MENU
Sign Up for Newsletters

Changes in Horse Manure ConsistencyBy Kentucky Equine Research Staff · May 26, 2017

Loose manure and diarrhea in horses typically stem from one of three causes: antibiotic therapy, diet, or disease. Because of excessive water loss associated with diarrhea, affected horses can become dehydrated and have other problems, so horse owners should investigate changes in manure consistency immediately, calling in a veterinarian if necessary.

Antibiotics are a well-known trigger for loose manure because they eliminate many of the innate and beneficial microorganisms that reside in the horse’s hindgut.

In a recent study*, researchers concluded that “antibiotic-associated diarrhea (AAD) is attributed to the disruption of the normal flora of the hindgut, permitting proliferation of pathogenic microbes.”  In the study, not all horses were affected similarly.

Providing a probiotic supplement anytime antibiotics are given has been a traditional approach to help combat AAD, according to Catherine Whitehouse, M.S., a nutrition advisor with Kentucky Equine Research (KER), but ongoing research hopes to reveal more information. Veterinarians should always been kept in the loop when AAD is suspected in a patient, and horses should have access to clean, fresh water during antibiotic therapy to thwart dehydration.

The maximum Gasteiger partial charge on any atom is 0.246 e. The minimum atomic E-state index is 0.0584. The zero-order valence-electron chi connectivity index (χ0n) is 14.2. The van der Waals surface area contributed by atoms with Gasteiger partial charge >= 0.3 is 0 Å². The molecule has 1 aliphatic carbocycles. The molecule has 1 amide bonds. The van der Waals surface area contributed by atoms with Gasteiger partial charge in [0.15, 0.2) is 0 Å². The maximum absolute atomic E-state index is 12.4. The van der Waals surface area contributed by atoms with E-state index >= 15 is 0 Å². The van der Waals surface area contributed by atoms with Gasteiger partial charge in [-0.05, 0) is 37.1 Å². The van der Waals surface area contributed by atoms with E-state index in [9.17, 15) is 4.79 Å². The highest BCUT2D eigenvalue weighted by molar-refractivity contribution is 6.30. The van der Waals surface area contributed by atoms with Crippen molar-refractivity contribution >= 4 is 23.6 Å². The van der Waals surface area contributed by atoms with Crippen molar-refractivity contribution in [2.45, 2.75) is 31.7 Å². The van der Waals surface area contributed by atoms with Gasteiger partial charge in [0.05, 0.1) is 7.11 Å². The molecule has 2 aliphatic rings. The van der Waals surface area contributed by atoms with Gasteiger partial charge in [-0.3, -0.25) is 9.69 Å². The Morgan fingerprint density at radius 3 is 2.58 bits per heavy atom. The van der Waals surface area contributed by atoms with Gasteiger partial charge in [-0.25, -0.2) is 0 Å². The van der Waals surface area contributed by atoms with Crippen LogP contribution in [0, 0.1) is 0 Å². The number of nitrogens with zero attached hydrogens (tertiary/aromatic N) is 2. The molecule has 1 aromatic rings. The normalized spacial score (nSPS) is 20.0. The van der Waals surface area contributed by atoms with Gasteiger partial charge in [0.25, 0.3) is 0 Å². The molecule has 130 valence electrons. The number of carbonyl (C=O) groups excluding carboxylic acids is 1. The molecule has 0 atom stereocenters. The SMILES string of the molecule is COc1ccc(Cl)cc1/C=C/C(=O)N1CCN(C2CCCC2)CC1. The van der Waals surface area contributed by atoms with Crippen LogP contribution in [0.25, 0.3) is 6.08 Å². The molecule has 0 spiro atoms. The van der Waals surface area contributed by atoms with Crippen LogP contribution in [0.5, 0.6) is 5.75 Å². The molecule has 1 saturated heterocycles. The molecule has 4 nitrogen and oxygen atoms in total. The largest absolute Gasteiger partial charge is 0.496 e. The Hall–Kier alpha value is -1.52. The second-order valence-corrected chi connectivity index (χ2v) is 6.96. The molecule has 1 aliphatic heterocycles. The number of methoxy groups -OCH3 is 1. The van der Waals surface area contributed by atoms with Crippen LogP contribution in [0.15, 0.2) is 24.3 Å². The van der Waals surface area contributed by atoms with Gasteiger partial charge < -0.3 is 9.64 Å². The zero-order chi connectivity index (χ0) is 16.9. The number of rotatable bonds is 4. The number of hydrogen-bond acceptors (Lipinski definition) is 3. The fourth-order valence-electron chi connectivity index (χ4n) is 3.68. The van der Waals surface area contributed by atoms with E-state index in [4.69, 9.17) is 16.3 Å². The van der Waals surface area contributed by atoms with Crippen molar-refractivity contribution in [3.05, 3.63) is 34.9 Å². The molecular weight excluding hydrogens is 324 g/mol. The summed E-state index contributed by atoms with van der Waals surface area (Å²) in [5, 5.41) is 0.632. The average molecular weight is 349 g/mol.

Diet can be another catalyst for loose manure. “Overfeeding and the consumption of indigestible material, such as fibrous roughage, dirt, and sand, can lead to diarrhea in young horses,” said Whitehouse. “In adult horses, inappropriate or sudden dietary changes, such as differences in digestibility of feedstuffs and differences in the amount of feed offered, can also cause problems.”

Because microbes in a horse’s gut become accustomed to a consistent diet, dietary changes can have a profound effect on manure consistency. When the diet changes, the microbe population must shift to reflect the change. If the change happens too quickly, the microbes cannot handle the new feed properly, and loose stool or even diarrhea may be the result.

Whitehouse cautions that not every horse can handle every feedstuff, especially richer options. Protein-dense, rapidly fermentable fibers, such as alfalfa (lucerne), must be introduced to the diet slowly to avoid loose manure. Beet pulp is another feedstuff that should be gradually added to a diet.

If a horse has a significant change in manure texture right after a dietary change, this would not be unusual and will likely improve as the horse becomes adapted to the diet. If manure does not begin to solidify or become normal, a different diet might have to be formulated for the horse.

In addition to dietary causes, disease may trigger loose manure. “Horses are affected by both infectious and noninfectious causes of diarrhea and colitis, such as internal parasites and Salmonella. If disease is a suspected cause, it is best to let a veterinarian examine the horse immediately to determine the root of the problem,” advised Whitehouse.

Some horses with diarrhea benefit from the hindgut buffer EquiShure, which was designed to normalize the pH of the cecum and colon. 

*Harlow, B.E., L.M. Lawrence, M.D. Flythe, S.H. Hayes, G.L. Gellin, L.A. Strasinger, M. Brümmer, and A.L. Fowler. 2013. Microbial species richness of equine fecal microflora in horses challenged with antibiotics. Journal of Equine Veterinary Science. 33(5):331.